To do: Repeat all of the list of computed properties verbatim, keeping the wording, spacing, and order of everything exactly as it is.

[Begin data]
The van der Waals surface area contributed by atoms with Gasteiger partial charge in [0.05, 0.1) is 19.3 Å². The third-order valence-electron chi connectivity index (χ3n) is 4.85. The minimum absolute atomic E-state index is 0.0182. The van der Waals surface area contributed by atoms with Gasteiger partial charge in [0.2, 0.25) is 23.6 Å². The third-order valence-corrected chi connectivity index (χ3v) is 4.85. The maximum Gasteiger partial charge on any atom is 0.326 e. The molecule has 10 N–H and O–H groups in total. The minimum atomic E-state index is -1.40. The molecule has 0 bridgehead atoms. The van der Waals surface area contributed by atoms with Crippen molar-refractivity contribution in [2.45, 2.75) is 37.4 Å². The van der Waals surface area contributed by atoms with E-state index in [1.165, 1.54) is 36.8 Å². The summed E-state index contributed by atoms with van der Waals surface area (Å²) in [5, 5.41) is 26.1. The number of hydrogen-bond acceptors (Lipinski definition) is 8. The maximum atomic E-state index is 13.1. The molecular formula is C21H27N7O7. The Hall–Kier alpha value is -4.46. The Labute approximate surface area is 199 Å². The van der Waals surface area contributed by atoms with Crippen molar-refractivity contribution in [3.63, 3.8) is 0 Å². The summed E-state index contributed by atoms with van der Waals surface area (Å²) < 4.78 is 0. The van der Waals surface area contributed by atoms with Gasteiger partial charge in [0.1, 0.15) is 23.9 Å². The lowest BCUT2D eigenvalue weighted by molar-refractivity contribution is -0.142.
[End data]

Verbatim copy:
The van der Waals surface area contributed by atoms with Gasteiger partial charge in [0.05, 0.1) is 19.3 Å². The third-order valence-electron chi connectivity index (χ3n) is 4.85. The minimum absolute atomic E-state index is 0.0182. The van der Waals surface area contributed by atoms with Gasteiger partial charge in [0.2, 0.25) is 23.6 Å². The third-order valence-corrected chi connectivity index (χ3v) is 4.85. The maximum Gasteiger partial charge on any atom is 0.326 e. The molecule has 10 N–H and O–H groups in total. The minimum atomic E-state index is -1.40. The molecule has 0 bridgehead atoms. The van der Waals surface area contributed by atoms with Crippen molar-refractivity contribution in [2.45, 2.75) is 37.4 Å². The van der Waals surface area contributed by atoms with E-state index in [1.165, 1.54) is 36.8 Å². The summed E-state index contributed by atoms with van der Waals surface area (Å²) in [5, 5.41) is 26.1. The number of hydrogen-bond acceptors (Lipinski definition) is 8. The maximum atomic E-state index is 13.1. The molecular formula is C21H27N7O7. The Hall–Kier alpha value is -4.46. The Labute approximate surface area is 199 Å². The van der Waals surface area contributed by atoms with Crippen molar-refractivity contribution in [3.63, 3.8) is 0 Å². The summed E-state index contributed by atoms with van der Waals surface area (Å²) < 4.78 is 0. The van der Waals surface area contributed by atoms with Gasteiger partial charge in [0.1, 0.15) is 23.9 Å². The lowest BCUT2D eigenvalue weighted by molar-refractivity contribution is -0.142.